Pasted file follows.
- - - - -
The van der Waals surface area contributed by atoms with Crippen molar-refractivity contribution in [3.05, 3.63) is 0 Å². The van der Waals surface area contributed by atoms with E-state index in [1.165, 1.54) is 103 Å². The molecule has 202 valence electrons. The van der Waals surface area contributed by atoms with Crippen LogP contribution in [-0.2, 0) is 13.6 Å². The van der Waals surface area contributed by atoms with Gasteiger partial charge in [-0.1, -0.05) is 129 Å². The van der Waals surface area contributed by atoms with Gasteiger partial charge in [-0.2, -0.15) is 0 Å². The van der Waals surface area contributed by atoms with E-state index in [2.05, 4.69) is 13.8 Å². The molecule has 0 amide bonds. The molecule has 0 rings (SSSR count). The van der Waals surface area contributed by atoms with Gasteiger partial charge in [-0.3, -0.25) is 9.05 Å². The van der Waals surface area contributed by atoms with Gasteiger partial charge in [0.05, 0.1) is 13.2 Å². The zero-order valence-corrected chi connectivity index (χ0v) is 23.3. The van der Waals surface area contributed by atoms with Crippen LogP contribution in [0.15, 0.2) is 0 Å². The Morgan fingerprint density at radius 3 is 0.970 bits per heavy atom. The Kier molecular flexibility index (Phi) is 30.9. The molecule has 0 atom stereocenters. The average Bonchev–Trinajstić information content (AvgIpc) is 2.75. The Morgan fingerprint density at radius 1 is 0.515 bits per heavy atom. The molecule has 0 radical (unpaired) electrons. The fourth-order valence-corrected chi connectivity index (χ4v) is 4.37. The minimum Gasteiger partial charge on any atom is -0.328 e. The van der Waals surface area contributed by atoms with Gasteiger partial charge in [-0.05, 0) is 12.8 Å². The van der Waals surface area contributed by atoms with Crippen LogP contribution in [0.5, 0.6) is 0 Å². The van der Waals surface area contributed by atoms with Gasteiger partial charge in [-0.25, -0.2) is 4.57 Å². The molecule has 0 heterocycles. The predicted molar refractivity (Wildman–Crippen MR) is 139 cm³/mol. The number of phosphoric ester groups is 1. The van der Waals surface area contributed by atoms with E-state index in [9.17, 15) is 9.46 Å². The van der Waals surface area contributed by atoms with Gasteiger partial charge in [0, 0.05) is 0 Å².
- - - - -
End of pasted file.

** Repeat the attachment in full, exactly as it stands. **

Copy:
The van der Waals surface area contributed by atoms with Crippen molar-refractivity contribution in [3.05, 3.63) is 0 Å². The van der Waals surface area contributed by atoms with E-state index in [1.165, 1.54) is 103 Å². The molecule has 202 valence electrons. The van der Waals surface area contributed by atoms with Crippen LogP contribution in [-0.2, 0) is 13.6 Å². The van der Waals surface area contributed by atoms with Gasteiger partial charge in [-0.1, -0.05) is 129 Å². The van der Waals surface area contributed by atoms with Gasteiger partial charge in [-0.2, -0.15) is 0 Å². The van der Waals surface area contributed by atoms with E-state index in [2.05, 4.69) is 13.8 Å². The molecule has 0 amide bonds. The molecule has 0 rings (SSSR count). The van der Waals surface area contributed by atoms with Gasteiger partial charge in [-0.3, -0.25) is 9.05 Å². The van der Waals surface area contributed by atoms with Gasteiger partial charge in [0.05, 0.1) is 13.2 Å². The zero-order valence-corrected chi connectivity index (χ0v) is 23.3. The van der Waals surface area contributed by atoms with Crippen LogP contribution in [0.15, 0.2) is 0 Å². The Morgan fingerprint density at radius 3 is 0.970 bits per heavy atom. The Kier molecular flexibility index (Phi) is 30.9. The molecule has 0 atom stereocenters. The average Bonchev–Trinajstić information content (AvgIpc) is 2.75. The Morgan fingerprint density at radius 1 is 0.515 bits per heavy atom. The molecule has 0 radical (unpaired) electrons. The fourth-order valence-corrected chi connectivity index (χ4v) is 4.37. The minimum Gasteiger partial charge on any atom is -0.328 e. The van der Waals surface area contributed by atoms with Gasteiger partial charge in [-0.05, 0) is 12.8 Å². The van der Waals surface area contributed by atoms with Crippen LogP contribution in [0.5, 0.6) is 0 Å². The van der Waals surface area contributed by atoms with Gasteiger partial charge in [-0.25, -0.2) is 4.57 Å². The molecule has 0 heterocycles. The predicted molar refractivity (Wildman–Crippen MR) is 139 cm³/mol. The number of phosphoric ester groups is 1. The van der Waals surface area contributed by atoms with E-state index in [9.17, 15) is 9.46 Å². The van der Waals surface area contributed by atoms with Gasteiger partial charge in [0, 0.05) is 0 Å².